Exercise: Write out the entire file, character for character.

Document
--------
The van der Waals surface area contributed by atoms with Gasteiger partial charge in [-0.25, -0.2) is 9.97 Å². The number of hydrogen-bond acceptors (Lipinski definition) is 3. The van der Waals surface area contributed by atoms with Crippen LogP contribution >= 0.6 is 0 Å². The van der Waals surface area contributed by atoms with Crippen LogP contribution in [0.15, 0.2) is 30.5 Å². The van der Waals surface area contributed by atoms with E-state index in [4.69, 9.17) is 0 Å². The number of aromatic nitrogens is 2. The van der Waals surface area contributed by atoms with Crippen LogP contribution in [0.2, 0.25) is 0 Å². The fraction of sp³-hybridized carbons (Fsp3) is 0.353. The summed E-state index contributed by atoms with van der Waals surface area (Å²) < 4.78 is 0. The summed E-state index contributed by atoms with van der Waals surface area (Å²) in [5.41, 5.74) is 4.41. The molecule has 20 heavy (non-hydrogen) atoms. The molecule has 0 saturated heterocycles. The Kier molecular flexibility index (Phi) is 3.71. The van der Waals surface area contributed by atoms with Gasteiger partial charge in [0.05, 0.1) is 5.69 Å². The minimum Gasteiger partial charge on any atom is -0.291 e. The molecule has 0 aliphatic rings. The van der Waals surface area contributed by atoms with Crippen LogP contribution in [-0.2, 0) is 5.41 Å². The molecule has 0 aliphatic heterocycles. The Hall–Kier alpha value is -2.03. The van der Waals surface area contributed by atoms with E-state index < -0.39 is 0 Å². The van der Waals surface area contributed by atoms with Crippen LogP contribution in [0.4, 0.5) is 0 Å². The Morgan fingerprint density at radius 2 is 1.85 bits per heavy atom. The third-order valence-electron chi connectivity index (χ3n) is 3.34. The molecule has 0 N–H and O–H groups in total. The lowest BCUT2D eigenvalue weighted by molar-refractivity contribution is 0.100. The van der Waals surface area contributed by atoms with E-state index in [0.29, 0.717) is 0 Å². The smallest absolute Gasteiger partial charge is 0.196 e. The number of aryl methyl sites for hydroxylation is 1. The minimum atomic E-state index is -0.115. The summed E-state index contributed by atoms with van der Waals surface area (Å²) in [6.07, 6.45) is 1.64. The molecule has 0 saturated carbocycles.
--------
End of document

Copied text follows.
The van der Waals surface area contributed by atoms with Gasteiger partial charge in [-0.25, -0.2) is 9.97 Å². The number of hydrogen-bond acceptors (Lipinski definition) is 3. The van der Waals surface area contributed by atoms with Crippen LogP contribution >= 0.6 is 0 Å². The van der Waals surface area contributed by atoms with Crippen LogP contribution in [0.15, 0.2) is 30.5 Å². The van der Waals surface area contributed by atoms with E-state index in [4.69, 9.17) is 0 Å². The number of aromatic nitrogens is 2. The van der Waals surface area contributed by atoms with Crippen LogP contribution in [0.2, 0.25) is 0 Å². The fraction of sp³-hybridized carbons (Fsp3) is 0.353. The summed E-state index contributed by atoms with van der Waals surface area (Å²) < 4.78 is 0. The summed E-state index contributed by atoms with van der Waals surface area (Å²) in [5.41, 5.74) is 4.41. The molecule has 20 heavy (non-hydrogen) atoms. The molecule has 0 saturated heterocycles. The Kier molecular flexibility index (Phi) is 3.71. The van der Waals surface area contributed by atoms with Gasteiger partial charge in [0.05, 0.1) is 5.69 Å². The minimum Gasteiger partial charge on any atom is -0.291 e. The molecule has 0 aliphatic rings. The van der Waals surface area contributed by atoms with Crippen LogP contribution in [-0.2, 0) is 5.41 Å². The molecule has 0 aliphatic heterocycles. The Hall–Kier alpha value is -2.03. The van der Waals surface area contributed by atoms with E-state index < -0.39 is 0 Å². The van der Waals surface area contributed by atoms with Crippen LogP contribution in [0.4, 0.5) is 0 Å². The Morgan fingerprint density at radius 2 is 1.85 bits per heavy atom. The third-order valence-electron chi connectivity index (χ3n) is 3.34. The molecule has 0 N–H and O–H groups in total. The lowest BCUT2D eigenvalue weighted by molar-refractivity contribution is 0.100. The van der Waals surface area contributed by atoms with E-state index in [0.29, 0.717) is 0 Å². The smallest absolute Gasteiger partial charge is 0.196 e. The number of aryl methyl sites for hydroxylation is 1. The minimum atomic E-state index is -0.115. The summed E-state index contributed by atoms with van der Waals surface area (Å²) in [6.07, 6.45) is 1.64. The molecule has 0 saturated carbocycles.